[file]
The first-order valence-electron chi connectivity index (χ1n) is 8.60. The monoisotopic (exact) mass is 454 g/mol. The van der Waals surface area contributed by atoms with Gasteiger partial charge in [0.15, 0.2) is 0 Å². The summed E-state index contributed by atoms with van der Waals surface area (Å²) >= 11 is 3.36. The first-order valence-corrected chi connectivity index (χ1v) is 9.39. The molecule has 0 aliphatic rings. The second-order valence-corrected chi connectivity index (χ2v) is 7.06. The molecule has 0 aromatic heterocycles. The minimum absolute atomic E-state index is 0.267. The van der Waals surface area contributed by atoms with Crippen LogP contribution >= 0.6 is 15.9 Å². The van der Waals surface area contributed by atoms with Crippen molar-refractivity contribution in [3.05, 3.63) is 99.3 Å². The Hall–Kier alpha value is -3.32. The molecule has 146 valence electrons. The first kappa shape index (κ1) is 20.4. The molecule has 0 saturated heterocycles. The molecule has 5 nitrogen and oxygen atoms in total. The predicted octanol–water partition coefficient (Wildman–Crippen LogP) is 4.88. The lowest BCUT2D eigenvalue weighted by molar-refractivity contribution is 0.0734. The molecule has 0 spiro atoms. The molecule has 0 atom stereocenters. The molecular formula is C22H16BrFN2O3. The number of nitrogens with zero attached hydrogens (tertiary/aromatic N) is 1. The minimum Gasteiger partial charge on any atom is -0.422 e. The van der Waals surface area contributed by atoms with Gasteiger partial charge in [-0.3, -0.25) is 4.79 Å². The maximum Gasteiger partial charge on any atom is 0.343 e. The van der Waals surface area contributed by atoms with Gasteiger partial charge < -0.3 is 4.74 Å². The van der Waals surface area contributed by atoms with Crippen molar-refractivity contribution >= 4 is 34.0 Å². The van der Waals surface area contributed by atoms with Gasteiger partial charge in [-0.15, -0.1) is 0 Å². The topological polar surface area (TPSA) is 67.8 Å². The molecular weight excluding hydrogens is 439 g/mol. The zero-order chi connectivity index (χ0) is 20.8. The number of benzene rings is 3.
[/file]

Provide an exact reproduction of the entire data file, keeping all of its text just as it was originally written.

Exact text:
The first-order valence-electron chi connectivity index (χ1n) is 8.60. The monoisotopic (exact) mass is 454 g/mol. The van der Waals surface area contributed by atoms with Gasteiger partial charge in [0.15, 0.2) is 0 Å². The summed E-state index contributed by atoms with van der Waals surface area (Å²) >= 11 is 3.36. The first-order valence-corrected chi connectivity index (χ1v) is 9.39. The molecule has 0 aliphatic rings. The second-order valence-corrected chi connectivity index (χ2v) is 7.06. The molecule has 0 aromatic heterocycles. The minimum absolute atomic E-state index is 0.267. The van der Waals surface area contributed by atoms with Crippen LogP contribution >= 0.6 is 15.9 Å². The van der Waals surface area contributed by atoms with Crippen molar-refractivity contribution in [3.05, 3.63) is 99.3 Å². The Hall–Kier alpha value is -3.32. The molecule has 146 valence electrons. The first kappa shape index (κ1) is 20.4. The molecule has 0 saturated heterocycles. The molecule has 5 nitrogen and oxygen atoms in total. The predicted octanol–water partition coefficient (Wildman–Crippen LogP) is 4.88. The lowest BCUT2D eigenvalue weighted by molar-refractivity contribution is 0.0734. The molecule has 0 spiro atoms. The molecule has 0 atom stereocenters. The molecular formula is C22H16BrFN2O3. The number of nitrogens with zero attached hydrogens (tertiary/aromatic N) is 1. The minimum Gasteiger partial charge on any atom is -0.422 e. The van der Waals surface area contributed by atoms with Gasteiger partial charge in [-0.3, -0.25) is 4.79 Å². The maximum Gasteiger partial charge on any atom is 0.343 e. The van der Waals surface area contributed by atoms with Gasteiger partial charge < -0.3 is 4.74 Å². The van der Waals surface area contributed by atoms with Crippen molar-refractivity contribution >= 4 is 34.0 Å². The van der Waals surface area contributed by atoms with Gasteiger partial charge in [-0.15, -0.1) is 0 Å². The topological polar surface area (TPSA) is 67.8 Å². The molecular weight excluding hydrogens is 439 g/mol. The zero-order chi connectivity index (χ0) is 20.8. The number of benzene rings is 3.